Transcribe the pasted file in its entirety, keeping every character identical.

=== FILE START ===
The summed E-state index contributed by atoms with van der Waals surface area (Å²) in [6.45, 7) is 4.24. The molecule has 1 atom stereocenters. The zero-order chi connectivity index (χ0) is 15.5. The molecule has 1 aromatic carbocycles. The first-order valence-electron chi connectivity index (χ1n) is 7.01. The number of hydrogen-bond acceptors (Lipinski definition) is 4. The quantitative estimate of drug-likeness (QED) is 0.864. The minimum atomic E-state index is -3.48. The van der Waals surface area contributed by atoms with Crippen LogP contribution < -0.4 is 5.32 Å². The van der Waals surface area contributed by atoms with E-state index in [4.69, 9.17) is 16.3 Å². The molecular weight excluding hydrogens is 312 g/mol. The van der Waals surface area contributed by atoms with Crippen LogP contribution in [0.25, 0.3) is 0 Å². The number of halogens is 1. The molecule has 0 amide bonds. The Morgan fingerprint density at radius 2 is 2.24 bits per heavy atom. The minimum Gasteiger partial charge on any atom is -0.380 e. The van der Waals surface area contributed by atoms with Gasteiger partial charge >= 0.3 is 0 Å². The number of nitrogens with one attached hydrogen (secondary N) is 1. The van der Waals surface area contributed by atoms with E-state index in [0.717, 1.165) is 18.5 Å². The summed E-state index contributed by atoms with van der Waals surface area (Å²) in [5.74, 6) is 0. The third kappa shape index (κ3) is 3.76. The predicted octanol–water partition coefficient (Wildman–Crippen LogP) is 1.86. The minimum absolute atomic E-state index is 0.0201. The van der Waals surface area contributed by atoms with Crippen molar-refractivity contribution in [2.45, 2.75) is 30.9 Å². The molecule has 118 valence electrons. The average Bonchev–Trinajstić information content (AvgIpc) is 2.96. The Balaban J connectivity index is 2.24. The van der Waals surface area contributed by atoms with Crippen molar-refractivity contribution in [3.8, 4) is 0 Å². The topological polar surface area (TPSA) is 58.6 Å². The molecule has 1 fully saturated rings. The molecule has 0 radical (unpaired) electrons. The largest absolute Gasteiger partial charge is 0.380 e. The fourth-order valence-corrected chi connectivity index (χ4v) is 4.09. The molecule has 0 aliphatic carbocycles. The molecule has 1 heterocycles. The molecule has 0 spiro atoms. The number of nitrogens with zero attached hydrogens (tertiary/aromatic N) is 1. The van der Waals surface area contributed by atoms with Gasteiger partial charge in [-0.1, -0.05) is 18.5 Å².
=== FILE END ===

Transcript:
The summed E-state index contributed by atoms with van der Waals surface area (Å²) in [6.45, 7) is 4.24. The molecule has 1 atom stereocenters. The zero-order chi connectivity index (χ0) is 15.5. The molecule has 1 aromatic carbocycles. The first-order valence-electron chi connectivity index (χ1n) is 7.01. The number of hydrogen-bond acceptors (Lipinski definition) is 4. The quantitative estimate of drug-likeness (QED) is 0.864. The minimum atomic E-state index is -3.48. The van der Waals surface area contributed by atoms with Crippen LogP contribution < -0.4 is 5.32 Å². The van der Waals surface area contributed by atoms with E-state index in [4.69, 9.17) is 16.3 Å². The molecular weight excluding hydrogens is 312 g/mol. The van der Waals surface area contributed by atoms with Crippen LogP contribution in [0.25, 0.3) is 0 Å². The number of halogens is 1. The molecule has 0 amide bonds. The Morgan fingerprint density at radius 2 is 2.24 bits per heavy atom. The minimum Gasteiger partial charge on any atom is -0.380 e. The van der Waals surface area contributed by atoms with Gasteiger partial charge >= 0.3 is 0 Å². The number of nitrogens with one attached hydrogen (secondary N) is 1. The van der Waals surface area contributed by atoms with E-state index in [0.717, 1.165) is 18.5 Å². The summed E-state index contributed by atoms with van der Waals surface area (Å²) in [5.74, 6) is 0. The third kappa shape index (κ3) is 3.76. The predicted octanol–water partition coefficient (Wildman–Crippen LogP) is 1.86. The minimum absolute atomic E-state index is 0.0201. The van der Waals surface area contributed by atoms with Crippen molar-refractivity contribution in [2.45, 2.75) is 30.9 Å². The molecule has 118 valence electrons. The average Bonchev–Trinajstić information content (AvgIpc) is 2.96. The Balaban J connectivity index is 2.24. The van der Waals surface area contributed by atoms with Crippen molar-refractivity contribution in [3.8, 4) is 0 Å². The topological polar surface area (TPSA) is 58.6 Å². The molecule has 1 fully saturated rings. The molecule has 0 radical (unpaired) electrons. The largest absolute Gasteiger partial charge is 0.380 e. The fourth-order valence-corrected chi connectivity index (χ4v) is 4.09. The molecule has 0 aliphatic carbocycles. The molecule has 1 heterocycles. The molecule has 0 spiro atoms. The number of nitrogens with zero attached hydrogens (tertiary/aromatic N) is 1. The van der Waals surface area contributed by atoms with Gasteiger partial charge in [-0.1, -0.05) is 18.5 Å².